In 2009, Davy Rothbart read a New York Times article about the Medora Hornets, a small-town high school basketball team in Indiana that had gone 0-22 the previous year. The players came from families living near the poverty line; some were said to play in work boots because their parents couldn't afford to buy them basketball shoes.
Rothbart is the editor of Found, a magazine that offers a peek into strangers' lives by publishing discarded letters, notes, lists, photographs and other items that its contributors discover out in the world. He has spent much of the last decade touring in a van and showing off the finds to crowds in cities across the country. So it is perhaps not entirely surprising that Rothbart's instinct upon learning about the Medora Hornets was to move to the town (along with his friend and co-director, Andrew Cohn) and film a documentary about the team's next season.
"When you're out touring like we were with Found, you're constantly finding yourself on these remote stretches of road, and you see some kid playing in the front yard of a trailer park or something," Rothbart tells The Pitch. "And you start to have these daydreams about these kids' lives. What is their story?"
"Found is this thrilling way to get a glimpse of people's lives, but it's just the tip of an iceberg," Rothbart continues. "In Medora, we had the opportunity to spend eight months, a year, with these kids. It was like seeing the rest of the iceberg."
Medora feels like a descendant of a couple of Midwestern basketball films: Hoosiers, Hoop Dreams. Like the former, it's an Indiana underdog story. Like the latter, it uses basketball as a lens through which to examine some of the harsh realities of postindustrial America. But it's also shot through with a gritty beauty that feels very personal — the filmmakers clearly fell in love with Medora and its citizens.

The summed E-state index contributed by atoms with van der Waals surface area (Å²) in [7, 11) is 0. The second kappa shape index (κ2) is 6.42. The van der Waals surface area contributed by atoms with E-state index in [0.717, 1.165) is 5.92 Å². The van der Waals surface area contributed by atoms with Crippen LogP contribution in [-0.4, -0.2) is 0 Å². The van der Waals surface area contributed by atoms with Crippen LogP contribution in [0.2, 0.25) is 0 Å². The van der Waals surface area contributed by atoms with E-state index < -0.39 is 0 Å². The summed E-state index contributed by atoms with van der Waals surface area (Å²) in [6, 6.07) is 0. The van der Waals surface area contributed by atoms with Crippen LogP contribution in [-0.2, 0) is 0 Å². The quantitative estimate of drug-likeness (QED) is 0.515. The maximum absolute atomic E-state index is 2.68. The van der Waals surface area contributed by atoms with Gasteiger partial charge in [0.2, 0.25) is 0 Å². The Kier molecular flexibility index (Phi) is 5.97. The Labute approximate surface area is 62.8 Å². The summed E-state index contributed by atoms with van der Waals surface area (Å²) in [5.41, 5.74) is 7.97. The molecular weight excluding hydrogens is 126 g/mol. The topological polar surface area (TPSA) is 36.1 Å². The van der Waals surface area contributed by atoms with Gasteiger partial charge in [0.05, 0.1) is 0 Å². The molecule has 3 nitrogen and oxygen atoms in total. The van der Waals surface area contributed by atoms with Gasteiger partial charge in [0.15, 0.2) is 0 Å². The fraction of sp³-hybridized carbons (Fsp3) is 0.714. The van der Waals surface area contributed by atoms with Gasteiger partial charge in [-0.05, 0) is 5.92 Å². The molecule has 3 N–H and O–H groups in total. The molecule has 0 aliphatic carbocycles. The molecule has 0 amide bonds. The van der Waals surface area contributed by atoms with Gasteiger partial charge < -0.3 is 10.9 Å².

The film premiered this year at South By Southwest, and on Saturday, Rothbart and Cohn bring the film to Screenland Armour for a screening. Joining them are two of the players featured in the documentary.
Despite the fact that Medora is getting a higher-profile release than the average documentary — thanks in part to the involvement of Olive Productions, a production company formed by Stanley Tucci and Steve Buscemi — Rothbart says it has been a relatively pleasant transition from his grassroots Found approach to the larger scale of Hollywood releases.
"People kept telling us we'd have to pay a fixer to get the movie in theaters or that we didn't have a chance of finding a wider audience because it's not a million-dollar documentary," he says. "But I've found that when we reached out to theaters individually, they responded really well. They loved the film and wanted to share it. So I think one of the lessons we've learned with this is that although the movie industry isn't necessarily built on a DIY aesthetic, you can bring it to the system and be successful with it."